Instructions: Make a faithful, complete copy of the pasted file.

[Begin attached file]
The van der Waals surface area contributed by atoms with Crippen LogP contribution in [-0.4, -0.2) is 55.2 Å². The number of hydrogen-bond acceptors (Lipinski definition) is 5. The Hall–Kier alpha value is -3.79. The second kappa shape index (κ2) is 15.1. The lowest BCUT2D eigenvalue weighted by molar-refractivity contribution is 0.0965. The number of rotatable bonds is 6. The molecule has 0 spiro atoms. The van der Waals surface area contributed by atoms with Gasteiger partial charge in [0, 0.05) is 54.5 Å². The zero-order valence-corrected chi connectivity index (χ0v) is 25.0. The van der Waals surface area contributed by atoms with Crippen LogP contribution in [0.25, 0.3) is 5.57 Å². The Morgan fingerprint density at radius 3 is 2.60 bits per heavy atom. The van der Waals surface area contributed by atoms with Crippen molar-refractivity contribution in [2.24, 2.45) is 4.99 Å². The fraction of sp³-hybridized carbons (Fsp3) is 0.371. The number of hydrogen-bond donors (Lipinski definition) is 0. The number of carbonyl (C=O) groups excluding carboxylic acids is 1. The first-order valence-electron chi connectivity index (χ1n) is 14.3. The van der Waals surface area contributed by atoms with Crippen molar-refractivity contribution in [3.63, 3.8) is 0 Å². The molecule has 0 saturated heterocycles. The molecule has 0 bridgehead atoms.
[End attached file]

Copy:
The van der Waals surface area contributed by atoms with Crippen LogP contribution in [-0.4, -0.2) is 55.2 Å². The number of hydrogen-bond acceptors (Lipinski definition) is 5. The Hall–Kier alpha value is -3.79. The second kappa shape index (κ2) is 15.1. The lowest BCUT2D eigenvalue weighted by molar-refractivity contribution is 0.0965. The number of rotatable bonds is 6. The molecule has 0 spiro atoms. The van der Waals surface area contributed by atoms with Gasteiger partial charge in [0, 0.05) is 54.5 Å². The zero-order valence-corrected chi connectivity index (χ0v) is 25.0. The van der Waals surface area contributed by atoms with Crippen LogP contribution in [0.25, 0.3) is 5.57 Å². The Morgan fingerprint density at radius 3 is 2.60 bits per heavy atom. The van der Waals surface area contributed by atoms with Crippen molar-refractivity contribution in [2.24, 2.45) is 4.99 Å². The fraction of sp³-hybridized carbons (Fsp3) is 0.371. The number of hydrogen-bond donors (Lipinski definition) is 0. The number of carbonyl (C=O) groups excluding carboxylic acids is 1. The first-order valence-electron chi connectivity index (χ1n) is 14.3. The van der Waals surface area contributed by atoms with Crippen molar-refractivity contribution in [3.63, 3.8) is 0 Å². The molecule has 0 saturated heterocycles. The molecule has 0 bridgehead atoms.